(from The New York Times, 8/20; Photo: The New York Times; via Pam Green.)

PARIS — In countries where live performances have resumed, masked audiences have become a familiar — if still curious — sight. Face coverings for actors are another matter, however: How can performers project their voices and emotions, many theater professionals have asked, with more than half their faces obscured?

The itinerant company Les Tréteaux de France has taken up the challenge — and while performing a 17th-century verse play, no less. Last week, in Cergy, a suburb to the west of Paris, seven masked actors traded alexandrines in Racine’s “Britannicus,” a tragedy charting the Roman emperor Nero’s descent into violent lunacy after he abducts the fiancée of Britannicus, his half brother.

A verse prologue co-written by the cast and the director, Robin Renucci, attempted to explain the unusual costumes. Rome, they said in character before the show started, had been hit by a plague, and masks were a necessity.

The warning felt superfluous, since masks are a time-honored theater tradition. The main difference is that the current pandemic requires the mouth to be covered, whereas commedia dell’arte-style half-masks are typically designed to exaggerate the forehead, the eyes and the nose, leaving the mouth unobstructed.

In a phone interview, Renucci, who has been at the helm of Les Tréteaux de France since 2011, said that the cast of “Britannicus” started rehearsing with their new props in May, as soon as lockdown ended in France. Acting with a mask is not just a matter of habit. When a performer speaks a lot onstage, Renucci said, masks become damp and stick to the skin, so each cast member goes through four or five of them over a two-hour performance. They have experimented with different fabrics: While many wear cotton masks, one actress, Nadine Darmon (who plays Agrippine), switched to polyamide during the run in Cergy, to test the effect on the sound.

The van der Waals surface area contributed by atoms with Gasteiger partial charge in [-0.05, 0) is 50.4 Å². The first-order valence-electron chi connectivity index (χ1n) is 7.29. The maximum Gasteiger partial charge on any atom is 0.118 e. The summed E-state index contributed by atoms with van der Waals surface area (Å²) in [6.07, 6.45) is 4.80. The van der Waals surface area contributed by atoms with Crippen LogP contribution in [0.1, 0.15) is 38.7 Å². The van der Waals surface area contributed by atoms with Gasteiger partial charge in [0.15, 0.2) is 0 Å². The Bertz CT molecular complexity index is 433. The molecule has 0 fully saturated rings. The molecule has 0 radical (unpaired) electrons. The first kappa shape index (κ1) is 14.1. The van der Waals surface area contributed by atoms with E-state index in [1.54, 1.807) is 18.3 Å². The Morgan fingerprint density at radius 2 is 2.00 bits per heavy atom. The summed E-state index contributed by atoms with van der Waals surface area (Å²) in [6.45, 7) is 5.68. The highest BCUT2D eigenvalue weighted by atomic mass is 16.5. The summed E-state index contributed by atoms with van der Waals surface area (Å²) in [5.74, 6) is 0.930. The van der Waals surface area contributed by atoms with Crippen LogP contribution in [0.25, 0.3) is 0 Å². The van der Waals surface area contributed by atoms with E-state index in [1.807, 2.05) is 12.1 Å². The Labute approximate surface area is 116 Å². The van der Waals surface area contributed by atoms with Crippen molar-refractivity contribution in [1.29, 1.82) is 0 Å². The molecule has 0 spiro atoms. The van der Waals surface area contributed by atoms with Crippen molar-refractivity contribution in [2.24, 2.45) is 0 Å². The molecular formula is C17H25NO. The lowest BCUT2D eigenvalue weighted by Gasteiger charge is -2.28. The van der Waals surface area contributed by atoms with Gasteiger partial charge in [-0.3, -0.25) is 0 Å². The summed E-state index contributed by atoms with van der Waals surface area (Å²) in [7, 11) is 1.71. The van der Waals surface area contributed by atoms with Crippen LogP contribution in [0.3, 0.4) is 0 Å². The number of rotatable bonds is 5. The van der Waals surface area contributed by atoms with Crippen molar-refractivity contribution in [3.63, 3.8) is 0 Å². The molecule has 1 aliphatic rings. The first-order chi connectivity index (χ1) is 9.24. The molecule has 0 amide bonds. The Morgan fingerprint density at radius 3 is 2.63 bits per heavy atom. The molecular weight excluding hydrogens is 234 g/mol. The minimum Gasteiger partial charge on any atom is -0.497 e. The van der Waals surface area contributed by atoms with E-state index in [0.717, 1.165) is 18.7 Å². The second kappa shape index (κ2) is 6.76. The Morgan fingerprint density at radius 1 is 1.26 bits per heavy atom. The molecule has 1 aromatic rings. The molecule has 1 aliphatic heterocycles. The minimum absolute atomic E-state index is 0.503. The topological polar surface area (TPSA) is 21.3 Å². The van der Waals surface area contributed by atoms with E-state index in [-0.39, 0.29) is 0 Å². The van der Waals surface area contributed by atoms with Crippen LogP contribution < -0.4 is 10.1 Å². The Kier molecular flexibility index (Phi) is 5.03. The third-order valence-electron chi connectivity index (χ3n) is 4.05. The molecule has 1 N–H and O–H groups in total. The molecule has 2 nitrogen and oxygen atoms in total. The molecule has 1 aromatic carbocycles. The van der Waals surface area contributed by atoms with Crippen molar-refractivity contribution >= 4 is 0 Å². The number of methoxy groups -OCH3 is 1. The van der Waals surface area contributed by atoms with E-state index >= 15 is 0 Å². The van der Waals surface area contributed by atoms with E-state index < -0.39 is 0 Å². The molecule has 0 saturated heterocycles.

Add to that persistent rain in Cergy, where “Britannicus” was performed under a tent at an outdoor activities center, and during the first few scenes, it took some effort to latch onto the solemn, deliberate rhythm of Racine’s verse. The actors’ voices sounded muffled, with duller consonants, and several performers were forced to regularly nudge their masks — sliding down their chins with every monologue — back into place.

Yet soon enough, my ear adjusted. We were seated on all four sides of the small stage, and this proximity between cast and audience helped alleviate the muffling effect. The actors betrayed very little discomfort — no small feat considering that breathing in Racine’s plays is tied to the ebb and flow of the alexandrines.

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